Tim Wu

Professor of Law, Columbia Law School

New York, NY



  • White House National Economic Council (Biden and Obama administrations)
  • Federal Trade Commission
  • New York Attorney General’s office


  • Competition and anti-trust
  • Technology industry regulation
  • First Amendment and free speech


  • Harvard Law School, J.D.
  • McGill University, B.Sc.

Recent Coverage

MAY 23, 2024

HuffPost | The Case For Breaking Up Ticketmaster, ‘The Monopoly Of Our Time That Everybody Hates’

Tim Wu, former special assistant to the president for technology and competition policy, was speaking to a gathering of antitrust hawks at the American Economic Liberties Project’s Anti-Monopoly Summit in Washington, D.C., on Tuesday. When the discussion turned to Ticketmaster and Live Nation, Wu called it “the monopoly of our time that everybody hates.”

He argued that if any modern company should be targeted for antitrust enforcement, it should be Ticketmaster-Live Nation, and that pursuing such a case was a matter of following “popular will”:

If or when the Justice Department of the United States files suit against Ticketmaster-Live Nation, that will be a happy day for the republic. I just want to point out if you ask a person in the street, they may have whatever feelings about Google or Apple, but nobody, nobody likes the Ticketmaster monopoly. And I think there’s something to that. I think that we have to be showing we’re taking people’s concerns seriously. It’s just like sitting in front of everybody’s faces that Ticketmaster Live Nation is this untouched monopoly…

Going back in history again, Theodore Roosevelt started antitrust, and he was like, ‘We have to break up Standard Oil. Like, what is this? If this law was written for something, it was written for the Standard Oil monopoly.’ And in our times, if this movement means something, it’s going to be taking on Ticketmaster, which is the monopoly of our time that everybody hates. Now, I don’t want to prejudge the case, but I guess I just did. But I do think it’s important that popular will says something.

APR 29, 2024

New York Times | When It Comes to TikTok, the World’s Democracies Have Played the Sucker for Far Too Long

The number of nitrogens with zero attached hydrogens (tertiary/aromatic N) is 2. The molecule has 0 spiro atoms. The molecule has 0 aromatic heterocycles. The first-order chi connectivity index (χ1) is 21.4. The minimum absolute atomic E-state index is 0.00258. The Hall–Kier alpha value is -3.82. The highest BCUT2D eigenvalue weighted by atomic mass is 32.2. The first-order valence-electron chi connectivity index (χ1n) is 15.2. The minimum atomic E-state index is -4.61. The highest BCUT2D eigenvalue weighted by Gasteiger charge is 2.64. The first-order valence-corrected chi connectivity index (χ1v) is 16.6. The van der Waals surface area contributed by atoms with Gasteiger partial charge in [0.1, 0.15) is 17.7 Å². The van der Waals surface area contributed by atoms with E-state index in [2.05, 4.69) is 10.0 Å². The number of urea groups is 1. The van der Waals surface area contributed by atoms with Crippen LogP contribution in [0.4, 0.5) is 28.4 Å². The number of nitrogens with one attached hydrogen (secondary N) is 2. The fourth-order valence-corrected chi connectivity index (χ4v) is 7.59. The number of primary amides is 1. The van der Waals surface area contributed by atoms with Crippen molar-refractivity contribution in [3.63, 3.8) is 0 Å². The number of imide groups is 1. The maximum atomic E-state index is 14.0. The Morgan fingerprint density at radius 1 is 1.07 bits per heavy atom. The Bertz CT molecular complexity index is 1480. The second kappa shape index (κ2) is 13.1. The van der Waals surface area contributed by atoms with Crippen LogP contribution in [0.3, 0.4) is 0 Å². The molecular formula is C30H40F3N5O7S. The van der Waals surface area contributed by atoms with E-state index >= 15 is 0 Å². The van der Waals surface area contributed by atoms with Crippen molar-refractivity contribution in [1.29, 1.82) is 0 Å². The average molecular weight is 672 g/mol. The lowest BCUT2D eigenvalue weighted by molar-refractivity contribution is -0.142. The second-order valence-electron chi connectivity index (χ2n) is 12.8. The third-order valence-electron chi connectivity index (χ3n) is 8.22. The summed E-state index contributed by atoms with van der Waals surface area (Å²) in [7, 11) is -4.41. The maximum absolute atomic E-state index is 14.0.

If the United States refuses to enforce the principles of internet freedom and openness, it makes a mockery of them. I will be the first to admit that even the United States has at times failed to respect these principles, particularly when it comes to state surveillance. But the answer is not to throw up our hands and declare that there is nothing to be done.

APR 22, 2024

Financial Times | Power, productivity and how our system works

Wu had one interesting thought — take a page out of the book of racial activists, who’ve run well-publicised experiments looking at how resumes with “ethnic” names get buried in the slush pile, while those of more obviously white candidates will sail through HR with ease. “Maybe academics should be looking at, say, how long it takes phone calls from different stakeholders to get returned by various politicians or regulators,” suggested Wu. Great idea.

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About Tim

Tim Wu is an author, policy advocate, and professor at Columbia Law School. Wu’s best known work is the development of Net Neutrality theory, but he also writes about private power, free speech, copyright, and antitrust. His books The Master Switch and The Attention Merchants have won wide recognition and awards.

Wu has worked in academia, federal and state governments. He worked at the White House for the National Economic Council; at the Federal Trade Commission, for the New York Attorney General’ as a fellow at Google, and for Riverstone Networks in the telecommunications industry. He was a law clerk for Judge Richard Posner and Justice Stephen Breyer. He graduated from McGill University (B.Sc.), and Harvard Law School.

Wu is a contributing opinion writer for the New York Times, and was formerly a contributing writer at NewYorker.com and contributing editor at the New Republic. He has been named to the Politico 50 twice, to America’s 100 most influential lawyers, and also won awards from Scientific American magazine, National Law Journal, 02138 Magazine. He has twice won the Lowell Thomas Award for travel writing and in 2017 he was named to the American Academy of Arts and Sciences.